Ship breaking industries are held responsible for the rapid deforestation that the Sitakundo coastline have been suffering with during the last few decades.
Local environmentalists say that Bangladesh is on the frontline of climate change and that rampant deforestation, particularly by ship breaking yards, is making things worse.
More than 40,000 full-grown trees were felled in the last six months to clear the way for new ship breaking yards, leading environmentalist Mohammad Ali Shaheen claimed.
"Not only are the yards dumping toxic waste on the coast, they are also clearing forests that have been painstakingly planted and nurtured to work as natural barriers to cyclones," he said.
In the past five years, Bangladesh has been hit by two massive cyclones, narrowly escaped two others, which left 5,000 people dead, displaced millions and caused damage worth three billion dollars.
There is now hardly any forest left along the Sitakundo coast, said professor Mohammad Kamal Hossain, a forestry expert at the Chittagong University.
"The ship breakers have gobbled up most of the plantations, showing scant regard to the government's environmental laws," he added.
Felling old growth forest is illegal in Bangladesh but laws are not enforced as ship breaking is a billion dollar industry and yard owners are some of the country's top business tycoons, he explained.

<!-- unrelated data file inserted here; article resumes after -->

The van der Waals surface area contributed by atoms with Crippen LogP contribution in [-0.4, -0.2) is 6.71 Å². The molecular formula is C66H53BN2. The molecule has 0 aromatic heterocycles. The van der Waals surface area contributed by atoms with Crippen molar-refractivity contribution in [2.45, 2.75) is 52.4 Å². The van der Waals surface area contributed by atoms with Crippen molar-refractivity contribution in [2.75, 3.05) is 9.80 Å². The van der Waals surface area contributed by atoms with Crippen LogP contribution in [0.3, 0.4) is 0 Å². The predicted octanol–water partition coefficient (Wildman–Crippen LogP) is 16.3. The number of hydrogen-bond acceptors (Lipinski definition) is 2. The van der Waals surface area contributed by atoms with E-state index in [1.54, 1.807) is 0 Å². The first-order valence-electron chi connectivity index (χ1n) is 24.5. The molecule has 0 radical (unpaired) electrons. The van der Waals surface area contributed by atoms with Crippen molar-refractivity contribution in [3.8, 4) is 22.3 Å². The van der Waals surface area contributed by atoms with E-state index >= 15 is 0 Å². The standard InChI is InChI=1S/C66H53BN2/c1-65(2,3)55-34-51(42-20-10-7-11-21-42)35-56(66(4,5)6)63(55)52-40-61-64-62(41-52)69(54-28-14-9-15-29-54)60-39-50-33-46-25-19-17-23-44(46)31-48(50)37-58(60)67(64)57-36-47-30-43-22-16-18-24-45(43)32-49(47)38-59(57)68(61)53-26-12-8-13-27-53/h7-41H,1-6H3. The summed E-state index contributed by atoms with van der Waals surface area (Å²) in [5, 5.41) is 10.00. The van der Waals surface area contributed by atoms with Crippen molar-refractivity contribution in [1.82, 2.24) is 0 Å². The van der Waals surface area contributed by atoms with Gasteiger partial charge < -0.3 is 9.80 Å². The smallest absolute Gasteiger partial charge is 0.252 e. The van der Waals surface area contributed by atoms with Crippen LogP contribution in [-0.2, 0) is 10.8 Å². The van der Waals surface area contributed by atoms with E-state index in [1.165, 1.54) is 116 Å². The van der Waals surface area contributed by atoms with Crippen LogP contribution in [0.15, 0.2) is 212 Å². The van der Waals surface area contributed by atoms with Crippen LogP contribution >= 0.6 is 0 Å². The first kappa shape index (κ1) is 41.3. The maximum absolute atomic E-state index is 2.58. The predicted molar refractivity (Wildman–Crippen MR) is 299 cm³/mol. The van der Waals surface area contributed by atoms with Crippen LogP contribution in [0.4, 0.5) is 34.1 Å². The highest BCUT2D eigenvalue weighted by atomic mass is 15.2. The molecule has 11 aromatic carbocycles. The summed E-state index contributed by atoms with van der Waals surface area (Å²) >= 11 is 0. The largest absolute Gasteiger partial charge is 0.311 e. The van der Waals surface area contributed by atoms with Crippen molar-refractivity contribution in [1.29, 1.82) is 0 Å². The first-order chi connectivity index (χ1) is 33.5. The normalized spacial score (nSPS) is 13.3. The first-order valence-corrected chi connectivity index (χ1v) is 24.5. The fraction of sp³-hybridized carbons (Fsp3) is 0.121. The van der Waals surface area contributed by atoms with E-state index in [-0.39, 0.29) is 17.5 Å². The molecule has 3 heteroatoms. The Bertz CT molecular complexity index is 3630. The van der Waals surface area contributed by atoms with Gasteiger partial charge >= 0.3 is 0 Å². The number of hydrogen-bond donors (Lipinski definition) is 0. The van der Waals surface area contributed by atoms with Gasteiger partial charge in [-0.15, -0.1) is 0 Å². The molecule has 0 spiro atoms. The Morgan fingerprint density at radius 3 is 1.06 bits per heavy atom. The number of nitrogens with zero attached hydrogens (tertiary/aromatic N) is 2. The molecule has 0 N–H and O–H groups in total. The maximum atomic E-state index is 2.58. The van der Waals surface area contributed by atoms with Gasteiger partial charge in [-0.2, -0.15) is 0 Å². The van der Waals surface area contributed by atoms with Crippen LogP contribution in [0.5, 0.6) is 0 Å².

Because of these ship breakers, poor villages along the coast now have practically no natural protection against natural digesters. If any major cyclone like Sidr hits this area, which is very likely, the death toll is feared to be hundreds of thousands, Mr Hossain expressed concern.
Cyclone Sidr, which had wind speed of up to 240 kilometres per hour, hit the country's south-western coast in November 2007 leaving at least 4,000 dead and millions homeless. Experts say, Sidr's toll was far lower than the 1991's cyclone that hit the south-eastern coast and killed 138,000 people. The Sunderbans, the world's largest mangrove forest, stood in the path of Sidr and bore the brunt of the storm.